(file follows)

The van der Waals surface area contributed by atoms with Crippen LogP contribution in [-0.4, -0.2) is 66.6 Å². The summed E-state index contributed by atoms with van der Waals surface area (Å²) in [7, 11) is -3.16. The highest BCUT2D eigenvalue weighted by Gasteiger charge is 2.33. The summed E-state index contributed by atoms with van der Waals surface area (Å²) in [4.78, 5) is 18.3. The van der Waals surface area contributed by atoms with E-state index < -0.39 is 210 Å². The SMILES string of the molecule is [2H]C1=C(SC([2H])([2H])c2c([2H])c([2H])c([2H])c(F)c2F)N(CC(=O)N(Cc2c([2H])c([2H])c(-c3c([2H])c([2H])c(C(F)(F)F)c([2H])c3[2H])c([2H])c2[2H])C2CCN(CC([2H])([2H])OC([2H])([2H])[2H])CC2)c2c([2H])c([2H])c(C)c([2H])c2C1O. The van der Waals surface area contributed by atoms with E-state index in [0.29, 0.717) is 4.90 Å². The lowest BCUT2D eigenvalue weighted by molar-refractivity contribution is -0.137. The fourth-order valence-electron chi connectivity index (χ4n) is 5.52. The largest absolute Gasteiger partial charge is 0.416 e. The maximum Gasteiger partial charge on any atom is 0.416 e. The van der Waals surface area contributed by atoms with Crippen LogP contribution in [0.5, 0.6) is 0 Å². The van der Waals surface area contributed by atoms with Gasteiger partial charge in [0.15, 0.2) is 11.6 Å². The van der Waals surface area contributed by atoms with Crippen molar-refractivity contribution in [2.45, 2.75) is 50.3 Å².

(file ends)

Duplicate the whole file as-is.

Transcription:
The van der Waals surface area contributed by atoms with Crippen LogP contribution in [-0.4, -0.2) is 66.6 Å². The summed E-state index contributed by atoms with van der Waals surface area (Å²) in [7, 11) is -3.16. The highest BCUT2D eigenvalue weighted by Gasteiger charge is 2.33. The summed E-state index contributed by atoms with van der Waals surface area (Å²) in [4.78, 5) is 18.3. The van der Waals surface area contributed by atoms with E-state index < -0.39 is 210 Å². The SMILES string of the molecule is [2H]C1=C(SC([2H])([2H])c2c([2H])c([2H])c([2H])c(F)c2F)N(CC(=O)N(Cc2c([2H])c([2H])c(-c3c([2H])c([2H])c(C(F)(F)F)c([2H])c3[2H])c([2H])c2[2H])C2CCN(CC([2H])([2H])OC([2H])([2H])[2H])CC2)c2c([2H])c([2H])c(C)c([2H])c2C1O. The van der Waals surface area contributed by atoms with E-state index in [0.29, 0.717) is 4.90 Å². The lowest BCUT2D eigenvalue weighted by molar-refractivity contribution is -0.137. The fourth-order valence-electron chi connectivity index (χ4n) is 5.52. The largest absolute Gasteiger partial charge is 0.416 e. The maximum Gasteiger partial charge on any atom is 0.416 e. The van der Waals surface area contributed by atoms with Crippen LogP contribution in [0.5, 0.6) is 0 Å². The van der Waals surface area contributed by atoms with Gasteiger partial charge in [0.15, 0.2) is 11.6 Å². The van der Waals surface area contributed by atoms with Crippen molar-refractivity contribution in [2.45, 2.75) is 50.3 Å².